Breathing and Skin Problems at Work
Not everyone reacts to the work environment in the same way. This is why some people may suffer from breathing and skin problems while others are unharmed. Nonetheless, it’s vital not to ignore the symptoms of any such disorders.
Occupational Respiratory DiseaseOccupational respiratory disease has several possible causes. These include the presence of dust, fumes, vapour, gases, smoke and mist in the atmosphere at work.
Of course it may be difficult to avoid these substances. Dust may come from the Wood Waste in a timber yard, for instance; gas may occur as part of a welding or furnace process; or a chemical mist may drift into the lungs from Dangerous Substances such as cleaning products or pesticides.
A confined, hot workplace with poor ventilation adds to the problems. Anyone working in such an area should limit the time he or she spends there.
Initially, some substances irritate the respiratory system and cause cold or flu-like symptoms. Over time these symptoms may become more serious conditions. The most well known are asthma and emphysema.
Many adults who develop asthma may do so because of their work environment. The signs to look out for are tightness across the chest, a persistent cough, and wheezing.
Emphysema is usually associated with smoking. That said, anyone who has worked with asbestos, coal or silica for a prolonged time might contract the disease. The main symptom is shortness of breath.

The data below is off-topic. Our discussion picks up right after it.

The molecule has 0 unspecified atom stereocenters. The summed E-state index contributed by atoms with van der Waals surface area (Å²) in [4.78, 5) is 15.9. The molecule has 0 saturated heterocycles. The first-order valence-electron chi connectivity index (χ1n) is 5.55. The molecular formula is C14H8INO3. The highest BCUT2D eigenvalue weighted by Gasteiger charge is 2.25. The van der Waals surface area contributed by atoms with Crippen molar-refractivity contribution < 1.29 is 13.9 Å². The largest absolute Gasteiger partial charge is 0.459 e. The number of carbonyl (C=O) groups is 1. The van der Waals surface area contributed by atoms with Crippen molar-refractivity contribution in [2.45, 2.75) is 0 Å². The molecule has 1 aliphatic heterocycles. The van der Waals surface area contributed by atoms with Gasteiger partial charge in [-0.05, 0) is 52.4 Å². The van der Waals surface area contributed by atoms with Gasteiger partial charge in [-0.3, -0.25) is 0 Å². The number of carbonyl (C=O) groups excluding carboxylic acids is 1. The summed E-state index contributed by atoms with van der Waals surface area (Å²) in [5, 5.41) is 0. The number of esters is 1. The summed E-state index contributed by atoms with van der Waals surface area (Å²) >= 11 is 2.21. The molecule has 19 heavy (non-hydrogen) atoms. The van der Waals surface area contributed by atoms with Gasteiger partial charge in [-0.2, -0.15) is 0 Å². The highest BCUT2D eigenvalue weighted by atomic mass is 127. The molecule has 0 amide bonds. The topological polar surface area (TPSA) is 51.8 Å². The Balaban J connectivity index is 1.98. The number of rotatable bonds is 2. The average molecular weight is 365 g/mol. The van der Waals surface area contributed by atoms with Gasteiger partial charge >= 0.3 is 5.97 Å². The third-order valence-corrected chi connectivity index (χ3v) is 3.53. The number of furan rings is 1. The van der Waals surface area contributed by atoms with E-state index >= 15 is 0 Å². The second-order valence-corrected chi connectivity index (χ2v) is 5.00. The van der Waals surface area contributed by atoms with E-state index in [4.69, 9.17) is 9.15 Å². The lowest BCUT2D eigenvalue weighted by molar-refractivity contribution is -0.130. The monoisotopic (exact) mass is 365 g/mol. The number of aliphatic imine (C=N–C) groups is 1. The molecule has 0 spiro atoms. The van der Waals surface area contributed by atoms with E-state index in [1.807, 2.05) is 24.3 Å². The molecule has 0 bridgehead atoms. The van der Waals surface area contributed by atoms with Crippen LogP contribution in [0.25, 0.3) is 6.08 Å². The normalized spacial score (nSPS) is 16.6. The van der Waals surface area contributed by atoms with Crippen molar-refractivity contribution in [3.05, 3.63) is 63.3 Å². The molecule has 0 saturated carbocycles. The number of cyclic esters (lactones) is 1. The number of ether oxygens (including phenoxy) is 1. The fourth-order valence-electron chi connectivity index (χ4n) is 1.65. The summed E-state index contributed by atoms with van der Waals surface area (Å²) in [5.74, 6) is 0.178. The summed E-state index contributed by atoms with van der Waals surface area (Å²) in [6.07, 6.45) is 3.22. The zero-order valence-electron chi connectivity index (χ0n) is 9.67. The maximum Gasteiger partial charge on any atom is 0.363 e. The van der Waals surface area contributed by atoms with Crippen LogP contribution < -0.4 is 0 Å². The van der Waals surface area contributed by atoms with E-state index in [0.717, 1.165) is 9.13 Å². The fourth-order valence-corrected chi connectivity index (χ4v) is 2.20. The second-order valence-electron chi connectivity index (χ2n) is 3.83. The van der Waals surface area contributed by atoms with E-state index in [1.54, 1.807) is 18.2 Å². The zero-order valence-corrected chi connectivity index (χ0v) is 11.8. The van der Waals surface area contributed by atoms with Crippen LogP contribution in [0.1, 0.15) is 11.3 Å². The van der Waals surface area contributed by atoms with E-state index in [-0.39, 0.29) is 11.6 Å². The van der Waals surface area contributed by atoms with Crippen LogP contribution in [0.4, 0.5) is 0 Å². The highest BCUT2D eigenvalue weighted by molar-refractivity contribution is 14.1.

At the first sign of a health problem related to occupational respiratory disease, the sufferer should speak to a doctor. The doctor may have difficulty pinpointing the cause at first so is likely to ask questions about the first appearance of the symptoms, their regularity, and your workplace.
It’s therefore useful if patients go to the doctor prepared. Workers who come into daily contact with chemicals, for example, should note the name of each one.
At the same time, workers should speak to supervisors or managers about their concerns. It may be possible to alleviate a problem by improving ventilation, using respirators or even changing work practices.
If an employer doesn’t address the matter, the problem can persist. The result is that both health and productivity suffer.
Occupational Skin ProblemsSkin problems are the most common work-related medical disorders. Irritations, rashes, allergies and even cancer may result from exposure to oils, solvents, glues, plastics, dyes, heavy metals and acids.
If such exposure is a regular part of a job, an employer should supply suitable Protective Clothing such as gloves and overalls. Workers should also remove any contaminated clothes when they finish work; wash their hands or other vulnerable areas of skin with a proprietary cleanser; and apply a moisturiser or protective cream.
Just as importantly, workers should not clean their skin with turps or petrol. These can remove grease and oil quickly but may lead to unpleasant skin conditions.
Workers should also wash their hands thoroughly before eating during the day. Chemicals can easily transfer to food and cause internal as well as external problems.
People who work outdoors should use sunscreen and wear a hat, sunglasses and a long-sleeve shirt. This improves their chances of avoiding skin cancer.